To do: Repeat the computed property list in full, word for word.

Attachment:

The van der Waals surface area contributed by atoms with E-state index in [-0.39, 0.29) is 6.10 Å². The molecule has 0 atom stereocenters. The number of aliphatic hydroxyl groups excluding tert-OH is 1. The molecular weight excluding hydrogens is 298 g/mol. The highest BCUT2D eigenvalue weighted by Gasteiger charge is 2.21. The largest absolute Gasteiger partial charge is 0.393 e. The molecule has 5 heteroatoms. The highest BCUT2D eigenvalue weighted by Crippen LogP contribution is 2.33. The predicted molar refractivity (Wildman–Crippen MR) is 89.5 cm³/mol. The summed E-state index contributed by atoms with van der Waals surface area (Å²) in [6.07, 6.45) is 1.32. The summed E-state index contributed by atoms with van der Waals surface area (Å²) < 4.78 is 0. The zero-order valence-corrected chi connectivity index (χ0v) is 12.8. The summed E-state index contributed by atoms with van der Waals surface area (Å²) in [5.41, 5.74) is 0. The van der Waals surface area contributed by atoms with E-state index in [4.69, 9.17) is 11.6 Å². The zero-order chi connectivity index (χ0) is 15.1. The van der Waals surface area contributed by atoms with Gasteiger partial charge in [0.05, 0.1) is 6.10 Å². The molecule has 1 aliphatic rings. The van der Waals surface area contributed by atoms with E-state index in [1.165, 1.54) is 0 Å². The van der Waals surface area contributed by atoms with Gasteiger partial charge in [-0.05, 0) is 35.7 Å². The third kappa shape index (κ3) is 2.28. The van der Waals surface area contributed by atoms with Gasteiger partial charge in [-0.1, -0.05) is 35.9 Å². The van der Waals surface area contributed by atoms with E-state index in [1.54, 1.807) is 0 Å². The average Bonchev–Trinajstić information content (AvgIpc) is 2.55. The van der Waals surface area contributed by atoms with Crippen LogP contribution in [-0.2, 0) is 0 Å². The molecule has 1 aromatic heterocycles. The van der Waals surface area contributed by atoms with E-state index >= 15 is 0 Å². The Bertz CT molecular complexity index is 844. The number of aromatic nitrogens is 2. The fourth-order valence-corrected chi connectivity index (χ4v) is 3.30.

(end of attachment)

The van der Waals surface area contributed by atoms with E-state index in [-0.39, 0.29) is 6.10 Å². The molecule has 0 atom stereocenters. The number of aliphatic hydroxyl groups excluding tert-OH is 1. The molecular weight excluding hydrogens is 298 g/mol. The highest BCUT2D eigenvalue weighted by Gasteiger charge is 2.21. The largest absolute Gasteiger partial charge is 0.393 e. The molecule has 5 heteroatoms. The highest BCUT2D eigenvalue weighted by Crippen LogP contribution is 2.33. The predicted molar refractivity (Wildman–Crippen MR) is 89.5 cm³/mol. The summed E-state index contributed by atoms with van der Waals surface area (Å²) in [6.07, 6.45) is 1.32. The summed E-state index contributed by atoms with van der Waals surface area (Å²) < 4.78 is 0. The zero-order valence-corrected chi connectivity index (χ0v) is 12.8. The summed E-state index contributed by atoms with van der Waals surface area (Å²) in [5.41, 5.74) is 0. The van der Waals surface area contributed by atoms with E-state index in [4.69, 9.17) is 11.6 Å². The zero-order chi connectivity index (χ0) is 15.1. The van der Waals surface area contributed by atoms with Gasteiger partial charge in [0.05, 0.1) is 6.10 Å². The molecule has 1 aliphatic rings. The van der Waals surface area contributed by atoms with E-state index in [1.165, 1.54) is 0 Å². The van der Waals surface area contributed by atoms with Gasteiger partial charge in [-0.05, 0) is 35.7 Å². The third kappa shape index (κ3) is 2.28. The van der Waals surface area contributed by atoms with Gasteiger partial charge in [-0.1, -0.05) is 35.9 Å². The van der Waals surface area contributed by atoms with E-state index in [1.54, 1.807) is 0 Å². The average Bonchev–Trinajstić information content (AvgIpc) is 2.55. The van der Waals surface area contributed by atoms with Crippen LogP contribution in [-0.2, 0) is 0 Å². The molecule has 1 aromatic heterocycles. The van der Waals surface area contributed by atoms with E-state index >= 15 is 0 Å². The Bertz CT molecular complexity index is 844. The number of aromatic nitrogens is 2. The fourth-order valence-corrected chi connectivity index (χ4v) is 3.30.